Afterwards we went into Bayeux town centre, past the impressive cathedral, a visit to which we saved for after lunch. It was nearing 2pm already, and we were starving. In between tacky pizza places and café bars (tourism rules!) we found a small restaurant serving local specialities: crêpes and galottes (buckwheat crêpes). We checked out another place but didn’t like the look of it so returned to the Creperie de St Jean. Or perhaps it was the snoozing cat on their windowsill that pulled us back. As we were missing our own two moggies, we made a fuss of the cat while ordering two ‘demis’ of cider and two galottes, mine with ham, cheese, mushrooms, egg, herbs and tomato, and hubby’s with mushroom, ham, and egg.
The food was absolutely delicious and the cider tasted not too sweet and wasn’t too potent either. Perfect! We finished our lunch with ‘deux cafés’ (espresso again). All our conversations with the lady owner had been in French and I was really proud of myself. I would have liked to make some lovely comments about the cat but my brain went on strike. Needless to say, the cat got plenty of attention before it settled again on the window sill. Another English speaking couple poked their noses in but were told that they were closing. Turning away somewhat baffled (‘it says ouvert on the door’) they walked away. We were the last, and possibly sadly only guests that lunchtime. Shame, as the food, drink and service were excellent.
We had to walk off our lunch, so headed back to the cathedral, with a quick detour via the Tourist Info centre. Entry to the cathedral was free and the architecture was amazing, Norman and Gothic designs. Built between the 11th-14th centuries, the styles moved gracefully between one another. We walked all the way round through the choir, lighting a couple of candles in thought of elderly relatives. We even went down to the crypt, which dates back to the 11th C, unchanged by time. There we found incredible paintings on the walls, which must have been retouched at a later date.
Leaving Bayeux was as easy as getting into the town and we decided to skip Caen – too late for a city visit – and headed for one of the beaches instead. Arromanches-les-Bains was closest. Like Bayeux, the town was littered with touristy food outlets but also had some nice architecture – those buildings that survived – and craft shops (where we bought two cider bowls with cow prints). But the obvious mix of money-making tourist trap and serious place of remembrance shocked us a little.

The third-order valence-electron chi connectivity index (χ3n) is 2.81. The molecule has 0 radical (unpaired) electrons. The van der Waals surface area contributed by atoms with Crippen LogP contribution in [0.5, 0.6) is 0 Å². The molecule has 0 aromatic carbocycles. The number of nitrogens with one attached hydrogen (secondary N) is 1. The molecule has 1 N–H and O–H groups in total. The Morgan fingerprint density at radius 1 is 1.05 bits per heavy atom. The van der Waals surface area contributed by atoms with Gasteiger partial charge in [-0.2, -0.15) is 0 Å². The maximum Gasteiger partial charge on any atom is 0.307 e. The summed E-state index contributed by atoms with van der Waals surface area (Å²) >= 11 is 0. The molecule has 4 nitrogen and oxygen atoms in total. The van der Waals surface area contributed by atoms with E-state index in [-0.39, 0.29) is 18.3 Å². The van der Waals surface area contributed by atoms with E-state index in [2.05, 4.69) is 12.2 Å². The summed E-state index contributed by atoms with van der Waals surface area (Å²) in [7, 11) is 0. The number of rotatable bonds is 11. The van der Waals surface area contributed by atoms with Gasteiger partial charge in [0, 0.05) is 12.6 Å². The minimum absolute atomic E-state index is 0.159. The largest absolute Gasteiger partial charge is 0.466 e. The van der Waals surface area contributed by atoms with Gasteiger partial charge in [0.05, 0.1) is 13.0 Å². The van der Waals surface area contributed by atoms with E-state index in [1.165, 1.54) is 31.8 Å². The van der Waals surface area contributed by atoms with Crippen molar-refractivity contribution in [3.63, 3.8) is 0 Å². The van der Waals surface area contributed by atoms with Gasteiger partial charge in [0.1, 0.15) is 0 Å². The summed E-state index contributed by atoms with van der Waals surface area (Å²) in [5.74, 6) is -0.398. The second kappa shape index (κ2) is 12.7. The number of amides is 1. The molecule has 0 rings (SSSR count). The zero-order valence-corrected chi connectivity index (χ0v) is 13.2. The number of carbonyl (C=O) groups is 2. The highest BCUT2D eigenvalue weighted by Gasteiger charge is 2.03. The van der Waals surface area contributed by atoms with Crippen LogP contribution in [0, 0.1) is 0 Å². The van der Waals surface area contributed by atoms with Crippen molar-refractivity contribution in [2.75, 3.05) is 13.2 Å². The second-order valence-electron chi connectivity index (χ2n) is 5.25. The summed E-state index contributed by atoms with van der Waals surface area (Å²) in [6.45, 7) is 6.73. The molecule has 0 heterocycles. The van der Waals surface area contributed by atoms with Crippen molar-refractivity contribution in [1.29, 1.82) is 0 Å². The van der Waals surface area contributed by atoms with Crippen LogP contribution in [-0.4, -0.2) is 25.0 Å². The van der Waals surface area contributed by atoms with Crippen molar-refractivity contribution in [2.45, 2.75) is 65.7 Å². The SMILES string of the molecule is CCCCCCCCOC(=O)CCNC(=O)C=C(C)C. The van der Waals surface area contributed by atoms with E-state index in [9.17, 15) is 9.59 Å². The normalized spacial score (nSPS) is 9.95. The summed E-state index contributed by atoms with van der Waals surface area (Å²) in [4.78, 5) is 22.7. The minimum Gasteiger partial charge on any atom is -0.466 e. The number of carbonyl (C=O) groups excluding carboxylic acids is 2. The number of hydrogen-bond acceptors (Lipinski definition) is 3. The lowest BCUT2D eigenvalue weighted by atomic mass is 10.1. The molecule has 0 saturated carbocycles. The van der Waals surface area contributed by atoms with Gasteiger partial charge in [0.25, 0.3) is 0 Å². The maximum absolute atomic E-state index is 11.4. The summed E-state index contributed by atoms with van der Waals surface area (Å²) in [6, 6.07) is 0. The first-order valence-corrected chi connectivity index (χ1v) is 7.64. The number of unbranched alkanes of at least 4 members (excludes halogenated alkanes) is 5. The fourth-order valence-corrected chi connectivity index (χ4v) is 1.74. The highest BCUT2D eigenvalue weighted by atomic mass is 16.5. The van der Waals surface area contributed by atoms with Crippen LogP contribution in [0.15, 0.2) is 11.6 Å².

We walked to the seafront from the car park, passing cars of various nationalities – French, British, German, Dutch. We spotted one of the old containers – stranded further up on the beach – that made up the fake harbour, which was created to enable the Allied soldiers to come onshore on the flat terrain. There were several others still moored further out at sea, in a half-moon shape, which gave the place a haunted feeling. It was saddening to think that hundreds of thousands of men were killed here, and on other beaches nearby, the remains of many being washed out to sea. A humbling experience if somewhat dented by evident signs of mass tourism all around us.
We decided against going to see the exhibition and took a walk through the town before heading back toward our car and bought a couple of yummy Mövenpick ice creams. While waiting for our cones, we were approached by a group of British 20somethings who were wondering if we knew how to order ice cream in French (we had just ordered ours in French) and also where to get some cheap beer. We pointed to the sign at the ice cream stand with the prices per ‘boule’ but couldn’t help with the latter. I was a bit miffed at the thought of tourists just thinking of cheap beers here. It’s not like they were in Scarborough on a summer weekend trip – this place was a major battlefield and some visitors only think of getting drunk! Grrr!!
We finished our ice creams and headed back. Outside Caen we found a supermarché called Cora next to the ring road and stopped for some fresh foodstuffs. It had been a long day but when we arrived home at around 7.30pm, we still had to sort out dinner. As we’d planned it beforehand it was just a matter of scrambling the eggs, roasting some slices of baguette and cutting tomatoes. Hubby buttered the bread while I made sure the eggs didn’t burn. Then I put the scrambled mess onto the bread slices and hubby covered the lot with smoked Norwegian salmon. Fresh, meaty tomatoes and cool tsaziki on a separate plate provided a healthy side dish. We enjoyed pear cider from our new cow-print cider bowls. Delicious!
Well, it was getting late, so a round of games on the Macbook and some bedtime reading was on the cards to finish a good day. Bonne nuit!
PS - Check out our photos of Bayeux and Arromanches.